Maggie Gyllenhaal - Rachel Dawes
Heath Ledger - The Joker
Michael Caine - Alfred Pennyworth
Gary Oldman - Lt. James Gordon
Morgan Freeman - Lucius Fox
Aaron Eckhart - Harvey Dent/Two Face
Eric Roberts - Salvatore Maroni
Nestor Carbonell - Mayor Robert Garcia
Nathan Gamble - James Gordon, Jr.
Monique Curnen
Anthony Michael Hall Reese
Melinda McGraw Barbara Gordon
Michael Jai White Gamble
William Fichtner
Beatrice Rosen
Joshua Harto

With the help of Lieutenant Jim Gordon and District Attorney Harvey Dent, Batman sets out to destroy organized crime in Gotham for good. The triumvirate proves to be effective, but they soon find themselves prey to a rising criminal mastermind known as the Joker, who thrusts Gotham into anarchy and forces the Dark Knight ever closer to crossing the fine line between hero and vigilante.

Add. info:
Also Known As:
Batman Begins Sequel
The Dark Knight
Production Status: In Production/Awaiting Release
Genres: Action/Adventure, Crime/Gangster, Adaptation and Sequel
Release Date: July 18th, 2008 (wide)
MPAA Rating: PG-13
Warner Bros. Pictures Distribution
Warner Bros. Pictures
Co-Financier: Legendary Pictures, Inc.
Filming Locations:
Chicago, Illinois, USA
Los Angeles, California USA
Hong Kong, China
London, England UK
Produced in: United States

Thursday, February 21, 2008

JUMPER (2008)

Who's in It: Hayden Christensen, Rachel Bilson, Jamie Bell, Samuel L. Jackson, Diane Lane

The Basics: The most boring man alive discovers he has the ability to teleport through space to wherever he wants to go — "Did I just teleport?" he asks himself the first time it happens. When he robs some banks for funding along the way? No big deal. But then Samuel L. with a white afro shows up as a "paladin," whose job is to stalk and kill jumpers. He keeps yelling, "ONLY GOD SHOULD HAVE THIS POWER!" while trying to eliminate the most boring man alive. And you're sort of rooting for Sam …

What's the Deal? This would have been a perfect piece of junk entertainment if they had only managed to steer clear of the acting pothole that is Christensen. Seriously, is it possible for an actor to have a negative amount of charisma? He makes you wish Stanley Kubrick were alive still and had cast him in the Keir Dullea blank-faced astronaut role in 2001: A Space Odyssey. As it is, you only wake up when now grown-up Billy Elliot star Bell comes along to be all swaggery and interesting.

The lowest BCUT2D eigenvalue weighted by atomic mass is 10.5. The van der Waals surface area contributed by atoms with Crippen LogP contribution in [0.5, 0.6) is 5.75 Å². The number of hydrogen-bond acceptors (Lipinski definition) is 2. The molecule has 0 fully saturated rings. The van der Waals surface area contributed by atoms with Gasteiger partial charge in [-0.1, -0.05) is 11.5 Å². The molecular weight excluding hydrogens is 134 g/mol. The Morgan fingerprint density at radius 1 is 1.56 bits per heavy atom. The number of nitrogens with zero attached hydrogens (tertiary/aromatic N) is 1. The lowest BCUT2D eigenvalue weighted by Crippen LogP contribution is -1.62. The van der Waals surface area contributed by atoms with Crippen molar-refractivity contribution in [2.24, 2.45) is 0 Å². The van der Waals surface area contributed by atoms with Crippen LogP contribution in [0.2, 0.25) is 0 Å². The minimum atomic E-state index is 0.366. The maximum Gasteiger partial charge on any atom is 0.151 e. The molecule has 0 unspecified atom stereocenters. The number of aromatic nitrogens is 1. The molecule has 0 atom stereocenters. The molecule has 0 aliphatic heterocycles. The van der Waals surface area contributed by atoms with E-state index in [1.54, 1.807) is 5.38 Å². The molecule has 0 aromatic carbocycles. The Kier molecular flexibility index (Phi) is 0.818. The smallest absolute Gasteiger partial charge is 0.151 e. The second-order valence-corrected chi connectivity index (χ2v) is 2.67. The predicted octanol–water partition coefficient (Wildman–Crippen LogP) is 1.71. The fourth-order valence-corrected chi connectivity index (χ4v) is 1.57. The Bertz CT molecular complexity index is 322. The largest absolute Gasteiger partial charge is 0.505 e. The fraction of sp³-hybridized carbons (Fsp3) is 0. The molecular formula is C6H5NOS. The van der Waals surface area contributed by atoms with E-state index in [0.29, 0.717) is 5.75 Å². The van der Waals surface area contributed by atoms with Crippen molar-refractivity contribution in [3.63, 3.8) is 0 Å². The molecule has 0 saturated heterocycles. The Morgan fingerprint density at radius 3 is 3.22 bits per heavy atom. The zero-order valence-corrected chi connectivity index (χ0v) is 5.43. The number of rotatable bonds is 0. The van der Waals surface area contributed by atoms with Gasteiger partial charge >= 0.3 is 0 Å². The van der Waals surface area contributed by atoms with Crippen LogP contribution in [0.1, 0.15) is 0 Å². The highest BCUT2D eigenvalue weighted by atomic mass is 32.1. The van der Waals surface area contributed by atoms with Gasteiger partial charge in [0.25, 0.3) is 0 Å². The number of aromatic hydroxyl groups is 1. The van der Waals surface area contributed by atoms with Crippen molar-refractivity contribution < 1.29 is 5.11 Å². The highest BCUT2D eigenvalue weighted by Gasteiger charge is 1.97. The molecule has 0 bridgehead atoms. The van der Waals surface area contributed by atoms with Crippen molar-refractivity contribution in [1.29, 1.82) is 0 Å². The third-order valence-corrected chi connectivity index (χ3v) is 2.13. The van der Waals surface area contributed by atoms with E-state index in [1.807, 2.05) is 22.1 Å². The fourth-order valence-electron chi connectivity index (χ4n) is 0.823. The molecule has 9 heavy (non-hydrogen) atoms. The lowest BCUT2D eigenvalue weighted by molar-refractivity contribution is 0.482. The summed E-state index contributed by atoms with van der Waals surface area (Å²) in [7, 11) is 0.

What Would Have Happened If This Had Been a Smarter Movie:
1. Lane would have had more than five minutes of stunt-casting screen time. For as much as she had to do here, they could have let Heidi Klum play the part for a lot less money.
2. Lane's character's meaty moral conflict — she's a paladin, too, just like Jackson — could have become a metaphor for a whole lot of other stuff and not sacrificed the action. It could have been a potentially heartbreaking storyline. And it just lies there like a wad of barely chewed gum on the sidewalk.

How Late You Can Be: You can spend the first 30 minutes of this film eating one of everything at the concession and then checking your e-mail in the lobby. All he does is jump around from place to place. After that, the chasing and the fighting starts, and the movie starts to be fun. Then you'll almost forget you've just paid money to see more of young Anakin.

Still Better Than: Awake, Factory Girl, Life as a House, the picnic scene in Episode II.